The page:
Basic Study
Copyright ©The Author(s) 2019. Published by Baishideng Publishing Group Inc. All rights reserved.
World J Stem Cells. Feb 26, 2019; 11(2): 84-99
Published online Feb 26, 2019. doi: 10.4252/wjsc.v11.i2.84
Anti-inflammatory potential of human corneal stroma-derived stem cells determined by a novel in vitro corneal epithelial injury model
Laura E Sidney, Andrew Hopkinson, Owen D McIntosh, Nagi M Marsit, Mariana Lizeth Orozco Morales
Mariana Lizeth Orozco Morales, Nagi M Marsit, Owen D McIntosh, Andrew Hopkinson, Laura E Sidney, Academic Ophthalmology, Division of Clinical Neuroscience, University of Nottingham, Nottingham, NG7 2UH, United Kingdom
Author contributions: Orozco Morales ML performed the majority of the data acquisition and analysis; Marsit NM processed all amniotic membrane used and helped with acquisition of data; McIntosh OD contributed to conception of the study and acquisition of data; Hopkinson A contributed to conception of the study; Sidney LE contributed to conception of the study, design of experiments, data acquisition, data analysis, and interpretation of data; all authors contributed to drafting the article, making revisions, and had final approval of the manuscript.
Institutional review board statement: Human corneoscleral rims and human AM were used with approval by the Nottingham Research Ethics Committee (Ethics approval numbers: 07/H0403/140 and OY110101, respectively).
Informed consent statement: All corneal tissue was supplied anonymously through Manchester Eye Bank, and all informed consent forms are held at this institution. For amniotic membrane, all donors provided written informed consent prior to tissue collection. During research studies all tissue was anonymised to the researchers.
Conflict-of-interest statement: There are no potential conflicts of interest relevant to this study reported by the authors.
Open-Access: This article is an open-access article which was selected by an in-house editor and fully peer-reviewed by external reviewers. It is distributed in accordance with the Creative Commons Attribution Non Commercial (CC BY-NC 4.0) license, which permits others to distribute, remix, adapt, build upon this work non-commercially, and license their derivative works on different terms, provided the original work is properly cited and the use is non-commercial. See:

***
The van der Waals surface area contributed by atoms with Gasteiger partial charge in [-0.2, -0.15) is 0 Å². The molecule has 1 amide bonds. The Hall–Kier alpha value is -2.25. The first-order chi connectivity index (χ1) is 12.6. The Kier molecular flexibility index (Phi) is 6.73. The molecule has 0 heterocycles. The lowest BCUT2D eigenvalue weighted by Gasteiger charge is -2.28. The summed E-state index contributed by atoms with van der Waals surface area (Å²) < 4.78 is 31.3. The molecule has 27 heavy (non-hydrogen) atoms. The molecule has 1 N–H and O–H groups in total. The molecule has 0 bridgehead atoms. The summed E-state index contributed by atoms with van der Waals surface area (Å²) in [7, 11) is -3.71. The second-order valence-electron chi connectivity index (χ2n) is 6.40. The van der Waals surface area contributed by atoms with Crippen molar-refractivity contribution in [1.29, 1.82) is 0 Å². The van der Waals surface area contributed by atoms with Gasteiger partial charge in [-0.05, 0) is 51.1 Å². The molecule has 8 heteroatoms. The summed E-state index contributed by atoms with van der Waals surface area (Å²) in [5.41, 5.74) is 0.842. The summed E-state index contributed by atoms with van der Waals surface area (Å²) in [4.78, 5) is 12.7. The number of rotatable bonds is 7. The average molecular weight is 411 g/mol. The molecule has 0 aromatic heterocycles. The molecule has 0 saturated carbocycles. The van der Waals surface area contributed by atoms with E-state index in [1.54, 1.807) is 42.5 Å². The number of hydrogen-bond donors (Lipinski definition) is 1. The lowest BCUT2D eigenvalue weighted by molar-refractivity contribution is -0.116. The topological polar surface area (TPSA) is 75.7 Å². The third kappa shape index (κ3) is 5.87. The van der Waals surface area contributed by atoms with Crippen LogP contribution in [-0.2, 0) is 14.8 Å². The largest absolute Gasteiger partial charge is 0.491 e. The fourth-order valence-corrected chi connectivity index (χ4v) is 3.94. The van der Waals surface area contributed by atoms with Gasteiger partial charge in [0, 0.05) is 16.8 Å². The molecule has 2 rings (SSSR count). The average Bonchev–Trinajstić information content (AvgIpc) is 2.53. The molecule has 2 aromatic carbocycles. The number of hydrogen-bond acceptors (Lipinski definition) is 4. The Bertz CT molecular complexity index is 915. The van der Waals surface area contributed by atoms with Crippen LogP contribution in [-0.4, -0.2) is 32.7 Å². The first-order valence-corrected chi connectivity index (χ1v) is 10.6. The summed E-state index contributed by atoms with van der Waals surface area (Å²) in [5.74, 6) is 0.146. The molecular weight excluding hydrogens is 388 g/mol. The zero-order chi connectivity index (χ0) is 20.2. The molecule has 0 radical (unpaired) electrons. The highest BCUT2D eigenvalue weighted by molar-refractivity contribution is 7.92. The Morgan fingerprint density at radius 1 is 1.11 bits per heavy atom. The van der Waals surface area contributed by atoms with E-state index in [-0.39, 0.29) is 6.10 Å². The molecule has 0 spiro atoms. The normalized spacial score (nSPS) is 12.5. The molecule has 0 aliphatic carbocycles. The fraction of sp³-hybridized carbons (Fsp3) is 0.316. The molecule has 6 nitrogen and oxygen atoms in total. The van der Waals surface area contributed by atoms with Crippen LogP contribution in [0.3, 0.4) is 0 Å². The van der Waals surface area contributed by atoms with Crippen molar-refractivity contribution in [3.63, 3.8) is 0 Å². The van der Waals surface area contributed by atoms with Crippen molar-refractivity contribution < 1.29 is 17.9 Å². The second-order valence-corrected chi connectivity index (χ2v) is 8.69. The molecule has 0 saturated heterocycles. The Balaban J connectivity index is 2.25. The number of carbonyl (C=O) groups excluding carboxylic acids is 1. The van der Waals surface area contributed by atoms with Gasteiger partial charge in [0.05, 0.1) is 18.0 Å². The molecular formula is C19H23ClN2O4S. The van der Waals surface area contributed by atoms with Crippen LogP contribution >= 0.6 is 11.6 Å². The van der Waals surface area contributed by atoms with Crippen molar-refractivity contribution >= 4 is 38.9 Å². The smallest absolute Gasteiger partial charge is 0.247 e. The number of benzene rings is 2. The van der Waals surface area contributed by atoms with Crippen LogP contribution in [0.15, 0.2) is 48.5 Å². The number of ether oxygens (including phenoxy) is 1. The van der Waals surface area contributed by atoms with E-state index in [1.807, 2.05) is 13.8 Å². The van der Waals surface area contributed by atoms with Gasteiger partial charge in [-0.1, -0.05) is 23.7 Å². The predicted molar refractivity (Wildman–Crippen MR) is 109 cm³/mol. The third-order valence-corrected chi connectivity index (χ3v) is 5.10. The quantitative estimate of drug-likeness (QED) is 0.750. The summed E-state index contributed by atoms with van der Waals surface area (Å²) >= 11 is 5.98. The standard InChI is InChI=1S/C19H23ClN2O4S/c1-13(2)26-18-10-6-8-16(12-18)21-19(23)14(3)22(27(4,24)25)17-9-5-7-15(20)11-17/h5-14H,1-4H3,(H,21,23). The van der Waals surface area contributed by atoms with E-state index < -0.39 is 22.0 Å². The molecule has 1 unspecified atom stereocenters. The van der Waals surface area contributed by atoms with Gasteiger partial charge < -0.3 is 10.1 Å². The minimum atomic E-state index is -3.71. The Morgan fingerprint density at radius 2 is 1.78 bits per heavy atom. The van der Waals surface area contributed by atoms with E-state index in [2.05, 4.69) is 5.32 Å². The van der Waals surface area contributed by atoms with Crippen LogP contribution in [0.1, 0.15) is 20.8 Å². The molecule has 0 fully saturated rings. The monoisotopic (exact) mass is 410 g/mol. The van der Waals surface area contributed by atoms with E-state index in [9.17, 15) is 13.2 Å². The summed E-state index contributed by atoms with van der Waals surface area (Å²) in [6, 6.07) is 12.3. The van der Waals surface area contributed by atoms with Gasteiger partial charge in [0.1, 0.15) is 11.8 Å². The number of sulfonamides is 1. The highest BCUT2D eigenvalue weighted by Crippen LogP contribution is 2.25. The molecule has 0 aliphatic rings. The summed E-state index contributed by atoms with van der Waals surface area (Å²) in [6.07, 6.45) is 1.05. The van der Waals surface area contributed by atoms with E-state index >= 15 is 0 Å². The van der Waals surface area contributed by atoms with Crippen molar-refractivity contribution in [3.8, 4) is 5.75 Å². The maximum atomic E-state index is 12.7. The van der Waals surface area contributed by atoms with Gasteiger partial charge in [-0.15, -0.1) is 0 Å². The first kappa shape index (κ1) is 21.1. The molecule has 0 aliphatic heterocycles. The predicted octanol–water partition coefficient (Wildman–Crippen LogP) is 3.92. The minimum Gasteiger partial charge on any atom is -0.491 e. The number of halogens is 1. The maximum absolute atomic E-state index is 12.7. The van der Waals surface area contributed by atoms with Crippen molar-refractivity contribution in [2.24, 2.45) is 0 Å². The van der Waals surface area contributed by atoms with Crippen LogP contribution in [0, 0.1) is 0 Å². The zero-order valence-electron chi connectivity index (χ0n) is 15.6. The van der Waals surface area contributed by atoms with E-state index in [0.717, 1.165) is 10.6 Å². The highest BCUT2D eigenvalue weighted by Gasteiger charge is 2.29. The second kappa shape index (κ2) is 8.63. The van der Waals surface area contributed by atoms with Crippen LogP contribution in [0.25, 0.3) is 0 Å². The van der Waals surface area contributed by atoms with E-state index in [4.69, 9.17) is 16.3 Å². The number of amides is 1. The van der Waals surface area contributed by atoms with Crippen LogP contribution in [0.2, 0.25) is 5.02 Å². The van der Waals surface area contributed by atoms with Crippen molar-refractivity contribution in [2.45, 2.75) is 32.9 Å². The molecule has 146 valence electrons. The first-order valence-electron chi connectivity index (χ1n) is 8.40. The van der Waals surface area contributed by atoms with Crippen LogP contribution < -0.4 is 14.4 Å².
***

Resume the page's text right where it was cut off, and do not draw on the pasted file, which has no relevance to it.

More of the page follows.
Corresponding author: Laura E Sidney, MSc, PhD, Senior Research Fellow, Academic Ophthalmology, Division of Clinical Neuroscience, University of Nottingham, Queen’s Medical Centre Campus, Nottingham NG7 2UH, United Kingdom.
Telephone: +44-115-8230459
Received: July 24, 2018
Peer-review started: July 24, 2018
First decision: October 5, 2018
Revised: November 1, 2018
Accepted: January 1, 2019
Article in press: January 1, 2019
Published online: February 26, 2019

An in vitro injury model mimicking a corneal surface injury was optimised using human corneal epithelial cells (hCEC).


To investigate whether corneal-stroma derived stem cells (CSSC) seeded on an amniotic membrane (AM) construct manifests an anti-inflammatory, healing response.


Treatment of hCEC with ethanol and pro-inflammatory cytokines were compared in terms of viability loss, cytotoxicity, and pro-inflammatory cytokine release, in order to generate the in vitro injury. This resulted in an optimal injury of 20% (v/v) ethanol for 30 s with 1 ng/mL interleukin-1 (IL-1) beta. Co-culture experiments were performed with CSSC alone and with CSSC-AM constructs. The effect of injury and co-culture on viability, cytotoxicity, IL-6 and IL-8 production, and IL1B, TNF, IL6, and CXCL8 mRNA expression were assessed.


Co-culture with CSSC inhibited loss of hCEC viability caused by injury. Enzyme linked immunosorbent assay and polymerase chain reaction showed a significant reduction in the production of IL-6 and IL-8 pro-inflammatory cytokines, and reduction in pro-inflammatory cytokine mRNA expression during co-culture with CSSC alone and with the AM construct. These results confirmed the therapeutic potential of the CSSC and the possible use of AM as a cell carrier for application to the ocular surface.


CSSC were shown to have a potentially therapeutic anti-inflammatory effect when treating injured hCEC, demonstrating an important role in corneal regeneration and wound healing, leading to an improved knowledge of their potential use for research and therapeutic purposes.

Keywords: Cornea, Corneal injuries, Injury model, Corneal epithelium, Corneal stroma-derived stem cells, Amnion, Anti-inflammatory, Cell therapy

Core tip: We designed a novel in vitro inflammation model of the human corneal surface using human corneal epithelial cells treated with 20% (v/v) ethanol, followed by stimulation with 1 ng/mL interleukin-1β. We then used this model to demonstrate the anti-inflammatory and regenerative healing properties of human cornea stroma-derived stem cells seeded on an amniotic membrane substrate in a co-culture model. This study is the first step in building a topical regenerative therapy for the treatment of inflammatory disorders of the front of the eye.